To finish the earrings, I used a sharp needle to weave the first end into the ring, gently pulling it snug so that there were no gaps in between the stitches. For the second yarn end, I wove it into the ring in the opposite direction, so that it wouldn't end up looking lopsided. It still isn't a perfect circle, but that's ok. I'd debated using an actual ring of plastic or metal as a from for the first round of sc. It might have worked out tidier, but they would also have been heavier. These are so light, it's almost as if they're not there.

I think, if I did this again, I'd find a different yarn. This stuff is a pain to work with. *L*

I did finish a new project today - another hat - but I haven't taken photos of it yet. That will be in my next post.

Blitz - Lovely Lid

Here's the next cap I finished on the first day of my crochet blitz.


Pattern: Lovely Lid
Designed by Denise Black

Pattern from: 24 Hour Crochet Projects by Rita Weiss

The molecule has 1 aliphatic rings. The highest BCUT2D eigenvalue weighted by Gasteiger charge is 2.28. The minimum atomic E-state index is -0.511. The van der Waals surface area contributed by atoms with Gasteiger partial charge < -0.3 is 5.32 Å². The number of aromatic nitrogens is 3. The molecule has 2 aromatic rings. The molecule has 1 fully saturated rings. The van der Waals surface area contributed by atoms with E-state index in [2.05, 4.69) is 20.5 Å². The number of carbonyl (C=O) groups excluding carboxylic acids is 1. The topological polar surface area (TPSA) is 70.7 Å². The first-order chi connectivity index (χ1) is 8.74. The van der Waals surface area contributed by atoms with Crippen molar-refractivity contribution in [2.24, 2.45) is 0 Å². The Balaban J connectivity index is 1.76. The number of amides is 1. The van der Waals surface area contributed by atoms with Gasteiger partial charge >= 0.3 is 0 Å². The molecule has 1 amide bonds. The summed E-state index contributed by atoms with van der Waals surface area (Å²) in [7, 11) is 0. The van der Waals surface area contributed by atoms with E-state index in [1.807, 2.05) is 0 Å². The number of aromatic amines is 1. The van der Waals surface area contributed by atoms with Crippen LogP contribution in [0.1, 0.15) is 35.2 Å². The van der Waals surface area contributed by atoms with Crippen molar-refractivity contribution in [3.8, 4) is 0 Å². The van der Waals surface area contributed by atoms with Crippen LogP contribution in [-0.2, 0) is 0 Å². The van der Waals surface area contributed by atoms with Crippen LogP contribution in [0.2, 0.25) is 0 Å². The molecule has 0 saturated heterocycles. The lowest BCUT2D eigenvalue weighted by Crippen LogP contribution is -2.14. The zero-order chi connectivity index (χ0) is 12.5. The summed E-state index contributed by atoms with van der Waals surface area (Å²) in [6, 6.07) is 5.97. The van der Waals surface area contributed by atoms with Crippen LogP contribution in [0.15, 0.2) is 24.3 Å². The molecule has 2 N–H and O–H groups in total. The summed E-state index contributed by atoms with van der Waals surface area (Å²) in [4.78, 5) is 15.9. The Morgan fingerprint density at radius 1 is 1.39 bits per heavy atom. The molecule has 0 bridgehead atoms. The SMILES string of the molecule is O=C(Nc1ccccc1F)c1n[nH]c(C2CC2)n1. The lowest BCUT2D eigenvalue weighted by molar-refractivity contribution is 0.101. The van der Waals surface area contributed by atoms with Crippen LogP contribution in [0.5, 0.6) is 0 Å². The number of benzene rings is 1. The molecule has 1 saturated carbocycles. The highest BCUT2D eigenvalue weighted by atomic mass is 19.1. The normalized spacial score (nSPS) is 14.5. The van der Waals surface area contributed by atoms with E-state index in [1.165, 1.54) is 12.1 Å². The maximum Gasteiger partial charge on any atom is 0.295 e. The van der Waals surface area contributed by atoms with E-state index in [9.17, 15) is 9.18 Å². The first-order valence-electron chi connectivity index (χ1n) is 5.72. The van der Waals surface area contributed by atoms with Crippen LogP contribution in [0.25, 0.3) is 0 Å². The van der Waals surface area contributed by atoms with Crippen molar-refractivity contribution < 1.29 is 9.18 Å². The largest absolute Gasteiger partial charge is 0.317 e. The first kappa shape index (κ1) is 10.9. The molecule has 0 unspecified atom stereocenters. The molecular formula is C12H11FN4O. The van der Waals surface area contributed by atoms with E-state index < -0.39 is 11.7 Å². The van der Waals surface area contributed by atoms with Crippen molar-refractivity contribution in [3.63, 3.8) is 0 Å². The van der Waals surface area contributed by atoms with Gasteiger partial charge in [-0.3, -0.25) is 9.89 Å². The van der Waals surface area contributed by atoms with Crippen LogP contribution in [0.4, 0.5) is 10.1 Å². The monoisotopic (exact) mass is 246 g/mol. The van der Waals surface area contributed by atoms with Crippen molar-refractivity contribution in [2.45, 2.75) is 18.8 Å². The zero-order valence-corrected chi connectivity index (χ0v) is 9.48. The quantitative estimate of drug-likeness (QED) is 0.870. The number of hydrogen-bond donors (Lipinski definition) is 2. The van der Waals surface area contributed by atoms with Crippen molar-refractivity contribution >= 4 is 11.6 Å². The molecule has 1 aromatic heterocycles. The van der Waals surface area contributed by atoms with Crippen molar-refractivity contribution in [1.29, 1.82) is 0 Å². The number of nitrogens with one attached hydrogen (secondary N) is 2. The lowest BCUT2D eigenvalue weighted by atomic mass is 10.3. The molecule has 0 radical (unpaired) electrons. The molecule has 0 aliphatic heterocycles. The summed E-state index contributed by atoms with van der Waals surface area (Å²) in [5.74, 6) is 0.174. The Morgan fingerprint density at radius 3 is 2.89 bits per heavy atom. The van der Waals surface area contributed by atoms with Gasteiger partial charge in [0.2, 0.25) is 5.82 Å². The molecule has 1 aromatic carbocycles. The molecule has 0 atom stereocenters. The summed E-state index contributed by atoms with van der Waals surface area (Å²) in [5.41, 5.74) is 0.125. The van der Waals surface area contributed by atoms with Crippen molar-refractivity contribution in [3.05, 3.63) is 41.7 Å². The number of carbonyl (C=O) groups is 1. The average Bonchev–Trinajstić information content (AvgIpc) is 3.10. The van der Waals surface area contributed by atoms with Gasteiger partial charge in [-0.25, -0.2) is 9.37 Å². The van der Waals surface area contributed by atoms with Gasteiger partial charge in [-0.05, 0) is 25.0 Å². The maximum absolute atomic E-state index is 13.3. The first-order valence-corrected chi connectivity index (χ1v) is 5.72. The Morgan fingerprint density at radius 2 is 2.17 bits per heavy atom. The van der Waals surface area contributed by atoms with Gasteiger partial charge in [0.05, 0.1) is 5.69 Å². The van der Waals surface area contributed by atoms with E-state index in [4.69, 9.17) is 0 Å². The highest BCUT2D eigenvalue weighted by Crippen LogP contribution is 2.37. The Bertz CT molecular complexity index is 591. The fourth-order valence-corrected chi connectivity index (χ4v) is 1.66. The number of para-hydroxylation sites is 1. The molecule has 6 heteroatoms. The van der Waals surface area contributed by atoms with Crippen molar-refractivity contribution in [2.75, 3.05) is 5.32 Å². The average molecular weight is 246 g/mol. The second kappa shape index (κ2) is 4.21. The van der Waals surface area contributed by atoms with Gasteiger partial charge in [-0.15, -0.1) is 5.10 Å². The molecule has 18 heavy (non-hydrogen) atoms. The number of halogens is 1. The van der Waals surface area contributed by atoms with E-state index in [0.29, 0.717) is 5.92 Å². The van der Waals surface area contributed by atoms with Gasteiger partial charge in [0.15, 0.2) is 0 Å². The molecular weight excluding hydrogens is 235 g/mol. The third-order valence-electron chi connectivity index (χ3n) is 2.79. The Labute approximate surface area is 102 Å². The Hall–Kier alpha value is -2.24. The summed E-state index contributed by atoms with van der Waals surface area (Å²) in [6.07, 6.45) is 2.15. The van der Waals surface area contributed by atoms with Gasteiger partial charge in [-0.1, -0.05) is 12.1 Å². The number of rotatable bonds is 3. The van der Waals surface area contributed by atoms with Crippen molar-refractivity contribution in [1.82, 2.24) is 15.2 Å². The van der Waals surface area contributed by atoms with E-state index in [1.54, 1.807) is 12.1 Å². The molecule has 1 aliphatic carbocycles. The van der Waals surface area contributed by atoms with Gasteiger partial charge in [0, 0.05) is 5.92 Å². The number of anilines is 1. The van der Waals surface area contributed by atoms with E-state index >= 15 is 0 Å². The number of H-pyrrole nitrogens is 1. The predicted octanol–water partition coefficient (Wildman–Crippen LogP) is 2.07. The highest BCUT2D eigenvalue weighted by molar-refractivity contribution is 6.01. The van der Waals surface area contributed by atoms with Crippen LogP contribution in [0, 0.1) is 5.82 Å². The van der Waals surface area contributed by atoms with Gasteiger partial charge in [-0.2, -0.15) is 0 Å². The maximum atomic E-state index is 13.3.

Yarn recommended: bulky brushed mohair type yarn - Lion Brand Jiffy
Yarn used: Bernat Harmony (bulky) in silk green
Hook: K (6.50mm)

Changes made: just the different yarn; no changes to the pattern.

A little more complex, this pattern is still done in all dc. It starts out with regular dc stitches, then crossed dc, and finally, alternating front and back post dc for the "cuff."

This one took a bit longer - about 2 hours - and is a real hit with the girls. I'm going to have to make more for ourselves. The yarn is wonderfully soft, light and warm. Perfect for those Manitoba winters. It's an acrylic that's washable and dryable in warm water.

Blitz - Biker's "Beret"

For the next while, I'm shooting for crocheting at least one project a day as gifts. I picked up a bunch of pattern books a couple of days ago and did two on that first night. Here's the first one I did.